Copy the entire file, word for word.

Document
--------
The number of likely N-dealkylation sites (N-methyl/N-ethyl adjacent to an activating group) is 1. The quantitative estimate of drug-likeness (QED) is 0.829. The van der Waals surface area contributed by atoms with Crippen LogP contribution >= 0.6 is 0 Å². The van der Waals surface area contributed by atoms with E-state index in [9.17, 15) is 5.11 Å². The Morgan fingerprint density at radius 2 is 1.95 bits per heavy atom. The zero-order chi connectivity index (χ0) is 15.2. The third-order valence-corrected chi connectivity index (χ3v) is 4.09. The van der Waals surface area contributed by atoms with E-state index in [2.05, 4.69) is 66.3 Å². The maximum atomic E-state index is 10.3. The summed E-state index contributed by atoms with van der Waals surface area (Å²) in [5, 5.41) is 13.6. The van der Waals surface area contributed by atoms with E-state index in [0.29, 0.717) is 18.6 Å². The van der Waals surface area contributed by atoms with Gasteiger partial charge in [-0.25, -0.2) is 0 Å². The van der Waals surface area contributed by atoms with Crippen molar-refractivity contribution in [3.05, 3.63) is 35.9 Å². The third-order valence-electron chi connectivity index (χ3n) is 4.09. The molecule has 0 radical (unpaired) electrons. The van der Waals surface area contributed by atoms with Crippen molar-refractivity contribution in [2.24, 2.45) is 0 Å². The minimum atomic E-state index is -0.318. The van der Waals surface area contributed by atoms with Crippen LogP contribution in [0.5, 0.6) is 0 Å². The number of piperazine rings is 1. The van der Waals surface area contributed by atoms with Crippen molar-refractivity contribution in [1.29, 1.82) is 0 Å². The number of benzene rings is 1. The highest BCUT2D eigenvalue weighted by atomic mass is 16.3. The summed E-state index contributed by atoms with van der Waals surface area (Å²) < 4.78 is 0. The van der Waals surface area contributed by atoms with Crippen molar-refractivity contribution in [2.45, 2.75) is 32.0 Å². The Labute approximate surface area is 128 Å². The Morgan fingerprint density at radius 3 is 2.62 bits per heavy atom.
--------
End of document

The number of likely N-dealkylation sites (N-methyl/N-ethyl adjacent to an activating group) is 1. The quantitative estimate of drug-likeness (QED) is 0.829. The van der Waals surface area contributed by atoms with Crippen LogP contribution >= 0.6 is 0 Å². The van der Waals surface area contributed by atoms with E-state index in [9.17, 15) is 5.11 Å². The Morgan fingerprint density at radius 2 is 1.95 bits per heavy atom. The zero-order chi connectivity index (χ0) is 15.2. The third-order valence-corrected chi connectivity index (χ3v) is 4.09. The van der Waals surface area contributed by atoms with E-state index in [2.05, 4.69) is 66.3 Å². The maximum atomic E-state index is 10.3. The summed E-state index contributed by atoms with van der Waals surface area (Å²) in [5, 5.41) is 13.6. The van der Waals surface area contributed by atoms with E-state index in [0.29, 0.717) is 18.6 Å². The van der Waals surface area contributed by atoms with Gasteiger partial charge in [-0.25, -0.2) is 0 Å². The van der Waals surface area contributed by atoms with Crippen molar-refractivity contribution in [3.05, 3.63) is 35.9 Å². The third-order valence-electron chi connectivity index (χ3n) is 4.09. The molecule has 0 radical (unpaired) electrons. The van der Waals surface area contributed by atoms with Crippen molar-refractivity contribution in [2.24, 2.45) is 0 Å². The minimum atomic E-state index is -0.318. The van der Waals surface area contributed by atoms with Crippen LogP contribution in [0.5, 0.6) is 0 Å². The number of piperazine rings is 1. The van der Waals surface area contributed by atoms with Crippen molar-refractivity contribution in [1.29, 1.82) is 0 Å². The number of benzene rings is 1. The highest BCUT2D eigenvalue weighted by atomic mass is 16.3. The summed E-state index contributed by atoms with van der Waals surface area (Å²) < 4.78 is 0. The van der Waals surface area contributed by atoms with Crippen molar-refractivity contribution in [2.45, 2.75) is 32.0 Å². The Labute approximate surface area is 128 Å². The Morgan fingerprint density at radius 3 is 2.62 bits per heavy atom.